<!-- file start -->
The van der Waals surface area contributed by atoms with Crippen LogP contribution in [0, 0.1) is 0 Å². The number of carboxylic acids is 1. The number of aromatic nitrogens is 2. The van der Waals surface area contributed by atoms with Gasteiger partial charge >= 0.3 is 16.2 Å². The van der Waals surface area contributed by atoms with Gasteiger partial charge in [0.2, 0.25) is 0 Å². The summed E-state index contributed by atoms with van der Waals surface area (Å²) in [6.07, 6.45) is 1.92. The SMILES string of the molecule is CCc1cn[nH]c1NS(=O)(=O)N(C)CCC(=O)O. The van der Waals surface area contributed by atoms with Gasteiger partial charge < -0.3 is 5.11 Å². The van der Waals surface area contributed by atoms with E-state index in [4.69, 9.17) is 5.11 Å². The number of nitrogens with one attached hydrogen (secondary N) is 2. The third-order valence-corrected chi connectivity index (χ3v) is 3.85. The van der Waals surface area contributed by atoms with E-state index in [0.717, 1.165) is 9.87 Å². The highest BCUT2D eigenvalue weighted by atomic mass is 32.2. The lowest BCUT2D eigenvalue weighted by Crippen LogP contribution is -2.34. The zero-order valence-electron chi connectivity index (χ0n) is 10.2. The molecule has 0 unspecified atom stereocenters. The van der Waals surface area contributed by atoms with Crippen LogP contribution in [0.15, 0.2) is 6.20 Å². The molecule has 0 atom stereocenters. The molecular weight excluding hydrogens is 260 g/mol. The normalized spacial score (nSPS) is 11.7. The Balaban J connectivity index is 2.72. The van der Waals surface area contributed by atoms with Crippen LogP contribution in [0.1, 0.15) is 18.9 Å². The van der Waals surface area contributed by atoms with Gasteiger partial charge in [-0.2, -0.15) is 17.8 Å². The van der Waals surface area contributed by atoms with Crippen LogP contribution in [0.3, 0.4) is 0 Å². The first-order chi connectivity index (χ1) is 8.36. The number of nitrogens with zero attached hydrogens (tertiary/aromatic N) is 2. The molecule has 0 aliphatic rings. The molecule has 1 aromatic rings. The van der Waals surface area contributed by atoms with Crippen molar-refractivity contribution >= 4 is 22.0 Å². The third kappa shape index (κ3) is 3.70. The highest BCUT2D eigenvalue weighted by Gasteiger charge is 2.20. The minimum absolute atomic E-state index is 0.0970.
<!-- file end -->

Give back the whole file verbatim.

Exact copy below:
The van der Waals surface area contributed by atoms with Crippen LogP contribution in [0, 0.1) is 0 Å². The number of carboxylic acids is 1. The number of aromatic nitrogens is 2. The van der Waals surface area contributed by atoms with Gasteiger partial charge >= 0.3 is 16.2 Å². The van der Waals surface area contributed by atoms with Gasteiger partial charge in [0.2, 0.25) is 0 Å². The summed E-state index contributed by atoms with van der Waals surface area (Å²) in [6.07, 6.45) is 1.92. The SMILES string of the molecule is CCc1cn[nH]c1NS(=O)(=O)N(C)CCC(=O)O. The van der Waals surface area contributed by atoms with Gasteiger partial charge < -0.3 is 5.11 Å². The van der Waals surface area contributed by atoms with E-state index in [4.69, 9.17) is 5.11 Å². The number of nitrogens with one attached hydrogen (secondary N) is 2. The third-order valence-corrected chi connectivity index (χ3v) is 3.85. The van der Waals surface area contributed by atoms with E-state index in [0.717, 1.165) is 9.87 Å². The highest BCUT2D eigenvalue weighted by atomic mass is 32.2. The lowest BCUT2D eigenvalue weighted by Crippen LogP contribution is -2.34. The zero-order valence-electron chi connectivity index (χ0n) is 10.2. The molecule has 0 unspecified atom stereocenters. The van der Waals surface area contributed by atoms with Crippen LogP contribution in [0.15, 0.2) is 6.20 Å². The molecule has 0 atom stereocenters. The molecular weight excluding hydrogens is 260 g/mol. The normalized spacial score (nSPS) is 11.7. The Balaban J connectivity index is 2.72. The van der Waals surface area contributed by atoms with Crippen LogP contribution in [0.1, 0.15) is 18.9 Å². The van der Waals surface area contributed by atoms with Gasteiger partial charge in [-0.2, -0.15) is 17.8 Å². The van der Waals surface area contributed by atoms with Crippen LogP contribution in [0.3, 0.4) is 0 Å². The first-order chi connectivity index (χ1) is 8.36. The number of nitrogens with zero attached hydrogens (tertiary/aromatic N) is 2. The molecule has 0 aliphatic rings. The molecule has 1 aromatic rings. The van der Waals surface area contributed by atoms with Crippen molar-refractivity contribution >= 4 is 22.0 Å². The third kappa shape index (κ3) is 3.70. The highest BCUT2D eigenvalue weighted by Gasteiger charge is 2.20. The minimum absolute atomic E-state index is 0.0970.